Teachers Teaching without Teaching Licenses

February 28, 2023

After the COVID-19 pandemic, people and jobs everywhere have been struggling to find workers to come and stay. One of the major examples of this is found in K-12 schools. Many school districts have been forced to adjust their hiring standards to be able to employ more teachers. With educators leaving the profession or moving schools, districts  desperately need to fill the voids of departing teachers. In order to do so, they have begun hiring those who may not have the best qualifications.

In Florida, the standards to become a classroom teacher have been lowered. As of July 1, 2022, military veterans who meet specific criteria are now allowed to become teachers even if they have never had a teaching license previously.  This may not be as bad as it seems; they must have sixty college credits to be able to apply. At the end of two years of teaching without a license, they are granted a temporary five year license in which they must get a bachelor’s degree in that time. 

Closer to Martinsville, Chicago’s Noble Charter Schools are putting out job postings for full year substitute teachers not requiring a bachelor’s degree or a teaching license. Unlike Florida, there’s not much that substitutes are required to obtain within their time teaching. Noble Charter Schools says bachelor’s and teaching licenses are “preferred, but not required.” As of a week before school started, they were still looking for teachers without any experience.

Here in Indiana, there are fewer rules pertaining to this. There have been many teachers hired from positions such as a teacher’s aide to being a full time teacher even though the teacher doesn’t have much experience, or even a license in some cases. Indiana had just under 2,300 teaching openings this summer, so lawmakers have begun talking about adjusting rules like Florida and Chicago to be able to fill more positions. But it may not be that easy.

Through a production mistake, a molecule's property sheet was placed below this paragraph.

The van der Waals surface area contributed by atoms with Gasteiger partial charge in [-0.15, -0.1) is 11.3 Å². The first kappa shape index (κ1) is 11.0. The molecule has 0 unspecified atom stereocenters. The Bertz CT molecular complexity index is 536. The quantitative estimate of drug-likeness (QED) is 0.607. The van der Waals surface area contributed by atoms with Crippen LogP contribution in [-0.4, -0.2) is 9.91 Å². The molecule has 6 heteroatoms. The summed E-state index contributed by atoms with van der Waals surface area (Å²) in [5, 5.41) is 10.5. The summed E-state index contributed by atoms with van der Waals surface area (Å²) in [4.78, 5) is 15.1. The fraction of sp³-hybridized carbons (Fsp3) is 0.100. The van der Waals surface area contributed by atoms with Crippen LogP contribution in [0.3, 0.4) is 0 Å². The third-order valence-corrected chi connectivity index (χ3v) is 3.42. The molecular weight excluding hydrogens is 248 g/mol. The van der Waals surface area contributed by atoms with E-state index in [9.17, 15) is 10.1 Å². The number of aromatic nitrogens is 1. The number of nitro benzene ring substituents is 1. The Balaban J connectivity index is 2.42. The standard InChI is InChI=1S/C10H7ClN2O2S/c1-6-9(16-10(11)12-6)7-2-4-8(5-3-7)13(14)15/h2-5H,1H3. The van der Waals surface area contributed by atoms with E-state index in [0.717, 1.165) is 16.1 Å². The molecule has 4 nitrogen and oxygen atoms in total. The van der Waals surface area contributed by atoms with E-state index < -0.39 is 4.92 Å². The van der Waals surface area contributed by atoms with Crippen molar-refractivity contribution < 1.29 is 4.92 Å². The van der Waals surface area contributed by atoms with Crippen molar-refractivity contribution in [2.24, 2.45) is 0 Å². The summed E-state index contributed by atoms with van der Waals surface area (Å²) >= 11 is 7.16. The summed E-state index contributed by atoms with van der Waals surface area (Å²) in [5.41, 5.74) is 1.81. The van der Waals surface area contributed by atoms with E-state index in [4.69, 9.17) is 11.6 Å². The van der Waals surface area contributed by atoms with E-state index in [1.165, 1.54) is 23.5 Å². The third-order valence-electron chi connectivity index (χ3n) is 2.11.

From teachers being shared between districts to teachers driving for Uber after school, there’s plenty of reasons teachers may be quitting. With COVID, everyone needed just a little bit more funds than usual, which schools weren’t providing. Teachers are going underpaid and undervalued. It’s clear to see that schools are struggling and need to find new solutions in order to fill positions. Whether it’s better pay, benefits, or more relaxed standards for getting a teaching license, it’s obvious schools are struggling to find ways to get teachers that are ready to teach and stay teaching for years to come.

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